In spite of the hurtful Internet blackout in Buea, Larry Akah, a Silicon Mountain-based Software Engineer is shortlisted for Africa Prize for Engineering Innovation for 2016/2017. Akah and his team are competing with their award-winning app called Traveler
Akah Harvey Larry, 24 is a young enthusiastic tech prodigy and engineer from Buea, nicknamed – Silicon Mountain, Cameroon’s fastest growing Tech innovation ecosystem.
Before the Africa Prize for Engineering Innovation, Larry has been successful at the Google Summer of Code 2015, Champion at Africa Android Challenge 2014, winner at Grand Prix de l’Innovation in Cameroon among many others.
The Traveler app tries to mimic the operations of airbag deployments in cars to detect and act in case of an impact with the car. The app tracks user location, speed, weather, tilt around the car and can offer predictive analysis about potential incidents the car might get involved in.
Using big data and machine learning, all the data collected by the app is used to provide useful insight to users and clients about driving habits and standards.
“Imagine being notified even one minute before that there could be danger ahead while driving, sounds cool right, almost like you could peek into the future and anticipate moves, haha.”
Akah said, when Afro Hustler asked him on why he decided to work on this app.
The Africa Prize for Engineering Innovation is setup by the Royal Academy of Engineering London, to compensate African innovators solving Africa’s pressing issues via engineering skills. It seeks to grow engineering talent in Africa so they can impact their own society in positive ways.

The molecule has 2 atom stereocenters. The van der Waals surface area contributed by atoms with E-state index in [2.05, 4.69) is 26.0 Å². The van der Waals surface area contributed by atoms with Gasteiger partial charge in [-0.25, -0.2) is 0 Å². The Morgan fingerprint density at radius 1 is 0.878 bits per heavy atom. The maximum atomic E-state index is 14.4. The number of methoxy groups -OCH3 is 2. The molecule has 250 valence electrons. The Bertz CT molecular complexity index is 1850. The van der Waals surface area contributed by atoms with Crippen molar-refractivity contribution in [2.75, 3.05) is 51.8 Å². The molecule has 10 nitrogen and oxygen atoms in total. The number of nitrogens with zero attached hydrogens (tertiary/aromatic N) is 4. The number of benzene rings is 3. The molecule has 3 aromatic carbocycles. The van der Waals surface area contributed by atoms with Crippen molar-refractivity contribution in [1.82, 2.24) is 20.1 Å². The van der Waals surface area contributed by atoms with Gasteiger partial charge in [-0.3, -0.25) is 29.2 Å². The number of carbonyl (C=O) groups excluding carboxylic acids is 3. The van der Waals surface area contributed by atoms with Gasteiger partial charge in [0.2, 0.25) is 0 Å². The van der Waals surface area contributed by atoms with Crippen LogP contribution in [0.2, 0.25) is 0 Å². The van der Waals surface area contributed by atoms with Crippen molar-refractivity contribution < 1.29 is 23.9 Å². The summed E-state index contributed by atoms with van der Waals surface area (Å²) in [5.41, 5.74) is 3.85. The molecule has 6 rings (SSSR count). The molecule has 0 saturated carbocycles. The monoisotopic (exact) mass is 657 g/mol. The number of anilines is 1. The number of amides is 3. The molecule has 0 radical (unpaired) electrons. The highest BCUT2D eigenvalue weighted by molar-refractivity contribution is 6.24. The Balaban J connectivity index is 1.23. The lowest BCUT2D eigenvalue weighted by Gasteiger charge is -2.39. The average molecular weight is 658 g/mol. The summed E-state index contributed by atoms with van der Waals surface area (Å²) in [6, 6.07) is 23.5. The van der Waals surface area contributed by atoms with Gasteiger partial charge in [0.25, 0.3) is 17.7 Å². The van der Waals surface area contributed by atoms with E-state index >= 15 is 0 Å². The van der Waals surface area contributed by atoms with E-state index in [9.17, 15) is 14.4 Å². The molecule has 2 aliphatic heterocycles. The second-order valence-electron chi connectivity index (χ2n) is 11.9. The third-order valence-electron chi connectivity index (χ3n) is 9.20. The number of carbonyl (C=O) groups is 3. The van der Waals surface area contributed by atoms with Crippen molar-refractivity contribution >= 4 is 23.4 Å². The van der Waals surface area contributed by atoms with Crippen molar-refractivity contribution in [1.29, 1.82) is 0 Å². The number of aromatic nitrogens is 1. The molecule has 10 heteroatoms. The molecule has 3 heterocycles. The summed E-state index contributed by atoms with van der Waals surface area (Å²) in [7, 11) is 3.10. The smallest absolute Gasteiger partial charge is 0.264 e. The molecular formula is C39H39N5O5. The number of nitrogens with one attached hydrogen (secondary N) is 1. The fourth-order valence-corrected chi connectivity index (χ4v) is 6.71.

When asked about the challenges they face today with Traveler, Akah had this to say.
“The entire infrastructure now setup as a startup is built by 3 co-founders (Tueno, Achiri and I ) who worked tirelessly from a previous version that I identified had no chances of making it far enough. The deployment of our app came in at a time when part of the country was plunged into Internet blackout.
This made it very slow and difficult to get data about usage from our users. Although the app still records data offline, we still needed Internet connectivity to sync the data. This has been a top challenge.
To improve the system, we needed to hire a few engineers within Buea, but again, due to human capital migrations caused by the Internet blackout, that couldn’t happen and so we still struggle to get things done ourselves.
Even though being a new field of exploration in our society, the app faces regulation and needs some degree of government intervention to certify our practice on the highways. This is often very slow and so hinders our quick progress and expansion.”
Akah also said these when we asked him about what could prevent him from bringing the award to the Silicon Mountain.
“We might be great at engineering, but we have had a hard time finding a business model for our product. We still do not have any reliable model, but we are looking into it. What we see is that we are building a technology for social impact, but the big boys in the industry are telling us to think differently. They say we should think again and again until our idea is commercializable.
We have also had difficulties closing business deals. Our jeans are are not as polished as suits, and our hair are black, not grey. We believe that with a grey-haired business development person, we should be able to win some regulations and other revenue battles.
When we get an experienced grey-haired person to bring his/ her business and government connections to our engineering prowess, we might just be building Africa’s next technology giant”
Let’s wish Larry and Traveler team luck as the face the next phase of the competition in Kenya.